Just look how optimistic that flag is! So bright and shiny and sunny.

And indeed, in 1995, they got the EU Data Protection Directive.

Generally, this was about having a baseline respect for privacy (subject to certain restrictions).

But more specifically, it had seven key recommendations.

The first is notice. Data subjects should be given notice when their data is being collected.

Next is purpose. Data should only be used for the purpose stated and not for any other purposes.

Third is consent, and this is the first time we're really talking about consent at all with regards to data protection. It means data should not be disclosed without the data subject’s explicit agreement.

Fourth is security, which is incredibly broad and mostly means that collected data should be kept secure from any potential abuses.

Fifth is disclosure. This is not about breach disclosure, or vulnerability disclosure, but just that data subjects should be informed as to who is collecting their data.

Sixth is access and clearly a holdover from previous Swedish laws: data subjects should be allowed to access their data and make corrections to any inaccurate data.

And finally accountability. Data subjects should have a method available to them to hold data collectors accountable for not following the above principles.

This is awesome! Except... it's a directive. Which means it's not a law, and thus it's non-binding. It's just a suggestion, recommendation or 'best practices' and nobody actually has to follow it.

So of course, nobody does.

We're well into the 90's now, not so far in the past.

Notice anybody missing from this long history of data protection laws?

How about the good ol' US of A?

Can anyone name the major national data protection law we have here in the United States?

At this point, somebody yells out "The Patriot Act!", which I point out is pretty much the exact opposite of a national data protection law.

Some folks might say the Fourth Amendment. It's goal is to protect us from unreasonable search & seizures.

And in fact, the closest we've come to challenging the massive wiretapping and metadata program by the US government is when a district court ruled that it "probably violated the 4th amendment".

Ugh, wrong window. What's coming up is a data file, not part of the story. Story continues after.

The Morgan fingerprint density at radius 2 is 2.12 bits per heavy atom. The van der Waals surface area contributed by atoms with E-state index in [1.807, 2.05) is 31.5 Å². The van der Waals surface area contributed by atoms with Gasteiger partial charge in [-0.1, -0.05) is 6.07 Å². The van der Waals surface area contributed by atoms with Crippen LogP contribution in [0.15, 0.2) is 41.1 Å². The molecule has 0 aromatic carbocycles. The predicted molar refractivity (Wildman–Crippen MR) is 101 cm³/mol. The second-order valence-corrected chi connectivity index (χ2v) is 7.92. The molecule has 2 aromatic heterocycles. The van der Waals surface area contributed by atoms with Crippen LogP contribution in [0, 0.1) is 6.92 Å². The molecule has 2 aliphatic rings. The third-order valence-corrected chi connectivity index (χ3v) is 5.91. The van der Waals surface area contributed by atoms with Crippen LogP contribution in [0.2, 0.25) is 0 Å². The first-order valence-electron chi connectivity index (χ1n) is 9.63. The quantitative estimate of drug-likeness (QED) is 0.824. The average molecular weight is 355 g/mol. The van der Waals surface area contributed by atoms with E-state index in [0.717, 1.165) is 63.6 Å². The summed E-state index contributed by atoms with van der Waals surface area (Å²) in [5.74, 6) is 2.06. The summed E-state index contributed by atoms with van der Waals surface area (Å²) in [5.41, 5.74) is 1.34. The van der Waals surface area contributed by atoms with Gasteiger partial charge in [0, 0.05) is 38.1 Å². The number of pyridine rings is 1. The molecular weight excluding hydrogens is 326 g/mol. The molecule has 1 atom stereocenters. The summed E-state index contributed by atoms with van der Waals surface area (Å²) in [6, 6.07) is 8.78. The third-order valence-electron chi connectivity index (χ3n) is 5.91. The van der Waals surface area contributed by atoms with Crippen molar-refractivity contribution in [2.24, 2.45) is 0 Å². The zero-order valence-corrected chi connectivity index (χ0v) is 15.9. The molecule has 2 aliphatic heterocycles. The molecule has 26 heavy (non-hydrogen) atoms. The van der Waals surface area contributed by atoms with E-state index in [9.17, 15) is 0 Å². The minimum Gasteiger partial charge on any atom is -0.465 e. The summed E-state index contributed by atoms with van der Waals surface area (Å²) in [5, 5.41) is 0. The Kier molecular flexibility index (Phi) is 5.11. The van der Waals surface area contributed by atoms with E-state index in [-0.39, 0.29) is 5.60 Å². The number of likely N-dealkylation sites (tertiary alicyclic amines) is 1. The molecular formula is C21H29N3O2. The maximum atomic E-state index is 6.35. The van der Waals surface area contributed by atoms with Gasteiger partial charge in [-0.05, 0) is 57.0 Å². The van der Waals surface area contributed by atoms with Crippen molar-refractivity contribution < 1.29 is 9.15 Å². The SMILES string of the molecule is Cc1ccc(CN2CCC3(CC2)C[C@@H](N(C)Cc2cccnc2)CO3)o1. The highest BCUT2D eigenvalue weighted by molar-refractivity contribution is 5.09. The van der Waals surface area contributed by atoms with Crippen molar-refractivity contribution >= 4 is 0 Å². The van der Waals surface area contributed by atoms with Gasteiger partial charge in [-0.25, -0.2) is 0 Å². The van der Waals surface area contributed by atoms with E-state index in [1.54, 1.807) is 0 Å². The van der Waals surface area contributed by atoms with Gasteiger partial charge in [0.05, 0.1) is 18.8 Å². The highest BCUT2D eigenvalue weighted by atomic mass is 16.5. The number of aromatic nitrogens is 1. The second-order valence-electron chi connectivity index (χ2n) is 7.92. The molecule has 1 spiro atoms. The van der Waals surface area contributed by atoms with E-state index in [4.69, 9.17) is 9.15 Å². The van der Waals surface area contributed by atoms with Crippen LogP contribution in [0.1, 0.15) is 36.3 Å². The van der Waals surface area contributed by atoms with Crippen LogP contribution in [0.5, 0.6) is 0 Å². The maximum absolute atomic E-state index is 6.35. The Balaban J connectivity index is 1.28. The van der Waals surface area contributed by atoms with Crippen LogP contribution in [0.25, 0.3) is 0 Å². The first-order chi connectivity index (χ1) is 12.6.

However, in the Supreme Court case ACLU v. Clapper it was determined that the global telephone data-gathering system is needed to thwart potential terrorist attacks, that it can only work if everyone's calls are included, that Congress legally set up the program and that it does not violate anyone's constitutional rights.

As it turns out, wiretapping every US citizen doesn't actually constitute unreasonable search and seizure.

So, yeah, we don't really have a national data protection law.

Oh, but we do have the Video Rental Protection Act from 1988!

This law prevents the wrongful disclosure of video tape rental or sale records. So that's cool.

Don't get me wrong, we actually have a lot of laws like this, and they aren't really bad laws at all. Netflix was actually recently prosecuted under this law for sharing it's data with Facebook.

But the problem is that while strong, all of these address a very small, specific area of data protection. HIPPA is just for health records. Fair Credit Reporting Act is just so that you can correct your credit history if it's wrong. (Doesn't say anything about what happens if it's breached, though). CAN-SPAM literally made spam email illegal.

The other problem is things like Senate Joint Resolution 34, which was recently signed into law by... somebody...

TLDR; ISPs can sell your browsing history again!

So maybe you're thinking "Everything is terrible."

Well, yeah, maybe, if you live in the US.

But remember that beautiful, shining, optimistic EU flag?

If tomorrow you decide you want to move to Sweden (and I don't blame you if you do), you'd be about to get a brand, new...

EU General Data Protection Regulation! Or "GDPR".

This regulation has an incredibly broad scope. It applies to you if the data controller (person holding data), data processor (person doing something with data), or data subject is based in the EU.

This means that if you're an American company that has customers in the EU, you must comply!

The regulation has the same overarching rules for all member states, and they might seem somewhat familiar at this point.